Sussex on the south coast of Britain is the county of the South Downs and the sea. The coastal strip of Sussex squeezed between the South Downs and the English Channel. Here are a long string of beach resorts: Bognor, Worthing, Hove and of course Brighton, the most famous of them all. Past Beachy Head lie Eastbourne, Bexhill-on-Sea and Hastings.
Sussex is full of history and culture, with the Battle of Hastings taking place in the county in 1066. The county even has its own anthem ‘Sussex by the sea’ which is sung during celebrations and sporting events.
Map Of Sussex
Here at Discover Britain’s Delightful Towns we have bought together a selection of towns in Sussex that offer an array of unique attractions and stunning scenery.
The seaside resort of Brighton is home to the Palace Pier which opened in 1899 and today continues to attract people for its arcades and seaside activities. The glory of the town is the Royal Pavilion. The distinctive onion domes and style were influenced from Indian to Oriental designs. The buildings are part of the Brighton’s group of museums and galleries which make the town a focus for cultural visits. The Pavilion also has beautiful gardens and is only a stone’s throw from the town or the beach.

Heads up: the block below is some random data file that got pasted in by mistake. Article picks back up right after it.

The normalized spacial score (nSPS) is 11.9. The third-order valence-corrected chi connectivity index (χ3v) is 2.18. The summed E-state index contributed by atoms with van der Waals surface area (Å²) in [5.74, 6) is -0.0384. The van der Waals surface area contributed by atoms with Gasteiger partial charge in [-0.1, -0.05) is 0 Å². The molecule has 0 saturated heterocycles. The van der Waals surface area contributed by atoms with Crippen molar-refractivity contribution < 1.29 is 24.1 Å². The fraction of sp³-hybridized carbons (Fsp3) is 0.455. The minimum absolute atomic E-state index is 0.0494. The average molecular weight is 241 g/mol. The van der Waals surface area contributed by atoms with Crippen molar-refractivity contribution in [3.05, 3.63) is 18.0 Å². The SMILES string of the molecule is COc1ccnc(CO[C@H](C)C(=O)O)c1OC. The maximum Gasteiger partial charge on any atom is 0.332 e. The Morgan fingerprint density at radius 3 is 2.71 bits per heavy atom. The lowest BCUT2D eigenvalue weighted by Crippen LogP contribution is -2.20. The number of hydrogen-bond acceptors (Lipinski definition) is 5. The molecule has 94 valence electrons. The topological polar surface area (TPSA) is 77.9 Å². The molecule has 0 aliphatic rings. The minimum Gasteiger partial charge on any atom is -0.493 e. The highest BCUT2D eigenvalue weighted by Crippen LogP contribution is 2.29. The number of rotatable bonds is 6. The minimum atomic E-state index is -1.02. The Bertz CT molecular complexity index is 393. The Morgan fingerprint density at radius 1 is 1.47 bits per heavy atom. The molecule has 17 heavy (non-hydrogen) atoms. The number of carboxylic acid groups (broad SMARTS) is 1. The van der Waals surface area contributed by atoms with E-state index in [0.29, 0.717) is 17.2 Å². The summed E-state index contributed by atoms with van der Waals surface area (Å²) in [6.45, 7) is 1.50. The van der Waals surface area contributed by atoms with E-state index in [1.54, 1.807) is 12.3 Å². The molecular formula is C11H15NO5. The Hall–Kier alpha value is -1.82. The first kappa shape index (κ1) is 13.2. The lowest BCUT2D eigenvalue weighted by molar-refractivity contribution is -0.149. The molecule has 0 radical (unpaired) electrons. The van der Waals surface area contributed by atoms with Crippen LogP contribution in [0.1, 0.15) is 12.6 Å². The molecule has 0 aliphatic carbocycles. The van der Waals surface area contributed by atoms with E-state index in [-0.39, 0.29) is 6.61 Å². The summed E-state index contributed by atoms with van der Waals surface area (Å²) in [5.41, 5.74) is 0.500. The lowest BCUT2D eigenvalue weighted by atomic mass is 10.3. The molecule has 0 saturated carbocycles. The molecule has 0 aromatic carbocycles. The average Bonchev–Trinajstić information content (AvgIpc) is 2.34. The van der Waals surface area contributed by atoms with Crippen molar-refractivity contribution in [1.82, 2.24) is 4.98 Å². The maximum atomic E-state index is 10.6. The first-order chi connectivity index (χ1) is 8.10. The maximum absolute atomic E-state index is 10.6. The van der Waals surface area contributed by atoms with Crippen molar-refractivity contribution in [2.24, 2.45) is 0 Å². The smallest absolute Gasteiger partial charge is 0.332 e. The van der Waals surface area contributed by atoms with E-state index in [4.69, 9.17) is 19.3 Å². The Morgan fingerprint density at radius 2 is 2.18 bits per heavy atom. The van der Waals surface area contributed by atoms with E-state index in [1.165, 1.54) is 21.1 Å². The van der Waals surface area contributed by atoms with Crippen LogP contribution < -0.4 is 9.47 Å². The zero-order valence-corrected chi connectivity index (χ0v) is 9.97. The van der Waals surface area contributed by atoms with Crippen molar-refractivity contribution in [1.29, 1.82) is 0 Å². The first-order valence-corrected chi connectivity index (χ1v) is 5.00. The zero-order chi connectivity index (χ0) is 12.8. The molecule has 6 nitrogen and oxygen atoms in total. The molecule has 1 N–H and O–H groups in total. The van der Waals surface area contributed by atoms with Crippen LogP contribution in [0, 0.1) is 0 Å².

Brighton has a unique shopping experience. The North Lanes and the South Lanes offer plenty of independent shops, cafes and vintage clothing stores, and jewellery shops. The lanes are a must visit when exploring the city.
The British Airways i360, is Brighton’s newest attraction. It even has splendid views to the Isle of Wight. In the i360 designed by Marks Barfield Architects, you glide skyward in the pod, and can enjoy the bar and views of Sussex.
This cosmopolitan town is home to the largest beach-launched fishing fleet in Europe. Also home to the remains of the first castle in England to be built by William the Conqueror. Boasting a preserved Old Town and a strong local arts community. Hastings is also home to Hastings Contemporary. A stunning new art gallery that champions modern and contemporary art in an international context.